When Evander arrived at the Olympic Games in Los Angeles in the summer of 1984, he was such a complete unknown in contrast to his illustrious teammates like Pernell Whittaker, Mark Breland, Meldrick Taylor and Tyrell Biggs, that people mispronounced his name as “Holly-field.”
After he knocked out his first opponent, people started to pay some attention. When he knocked out his second opponent, they started asking questions about him. When he knocked out the third one, Howard Cosell held him up for the world to see and his life changed forever. During the telecast of Evander’s quarter-final bout against Sylvanu Okello of Kenya, Cosell said, “Only thing that troubled me about what Holyfield said in the pre-fight interview was that he was looking to put him out early. I’ve stated repeatedly in this competition, in an Olympic boxing tournament you go in to box. You don’t look to load up and knock the opponent out.”
Twenty-two seconds later Evander loaded up and knocked the opponent out. Sportswriters said that he was now the surest lock for a gold medal in the entire Games. Not only that, Bob Lee, one of the ABC announcers, told the television audience that Evander had to be a leading contender for the Val Barker Cup, which is awarded to the outstanding boxer of the Games.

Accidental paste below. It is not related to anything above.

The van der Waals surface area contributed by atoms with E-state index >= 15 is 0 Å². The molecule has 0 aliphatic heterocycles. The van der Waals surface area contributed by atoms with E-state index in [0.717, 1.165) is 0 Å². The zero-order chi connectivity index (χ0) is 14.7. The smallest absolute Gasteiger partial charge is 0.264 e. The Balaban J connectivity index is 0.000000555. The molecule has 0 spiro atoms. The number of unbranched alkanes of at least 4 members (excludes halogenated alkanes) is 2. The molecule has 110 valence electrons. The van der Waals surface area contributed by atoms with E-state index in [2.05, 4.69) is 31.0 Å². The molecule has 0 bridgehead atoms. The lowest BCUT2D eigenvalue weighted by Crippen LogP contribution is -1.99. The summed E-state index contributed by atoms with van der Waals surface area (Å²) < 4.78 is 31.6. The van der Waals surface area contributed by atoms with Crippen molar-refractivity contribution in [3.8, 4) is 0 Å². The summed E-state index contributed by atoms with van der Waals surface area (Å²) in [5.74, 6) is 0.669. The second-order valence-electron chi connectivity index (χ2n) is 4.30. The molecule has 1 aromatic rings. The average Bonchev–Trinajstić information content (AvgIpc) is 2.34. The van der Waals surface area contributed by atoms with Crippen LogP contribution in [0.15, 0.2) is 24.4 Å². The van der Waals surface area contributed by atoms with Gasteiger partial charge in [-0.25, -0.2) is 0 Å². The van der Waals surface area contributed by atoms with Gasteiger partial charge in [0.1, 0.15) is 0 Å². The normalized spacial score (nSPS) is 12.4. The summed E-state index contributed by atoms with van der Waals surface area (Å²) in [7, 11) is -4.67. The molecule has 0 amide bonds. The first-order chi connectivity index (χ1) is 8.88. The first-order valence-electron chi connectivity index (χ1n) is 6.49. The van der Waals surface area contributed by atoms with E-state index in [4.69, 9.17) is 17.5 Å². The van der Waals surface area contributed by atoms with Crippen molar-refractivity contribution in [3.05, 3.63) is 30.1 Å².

It was not to be. In the semi-finals, Evander fought Kevin Barry of New Zealand. Barry was overwhelmed in the first round, and even though he managed to survive, it was only a matter of time before Evander would knock him out. It happened in the second round. Barry received another in a string of cautions for holding, and after the ref pulled the two fighters apart and got them going again, Barry launched an uppercut, Evander responded with a combination and the New Zealander crumpled to the mat. The ref counted Barry out and the near-hysterical crowd thought it was all over with another knockout for the dazzling American.
But it wasn’t. After assuring himself that Barry was alright, the ref called Evander over and informed him that he was disqualified for a late hit.
The crowd thought it such a blatantly bad call that a near-riot ensued. A formal protest was filed and a hearing was held later that week. While Olympic officials refused to overturn the ref’s decision, they did overturn Olympic rules by allowing Evander to retain the bronze medal he’d earned by reaching the semi-finals. It was an unprecedented acknowledgment that a travesty had occurred.
Three months later, Evander turned pro.
© 2011 by Steeplechase Run, Inc. All Rights Reserved — Posted by permission of the author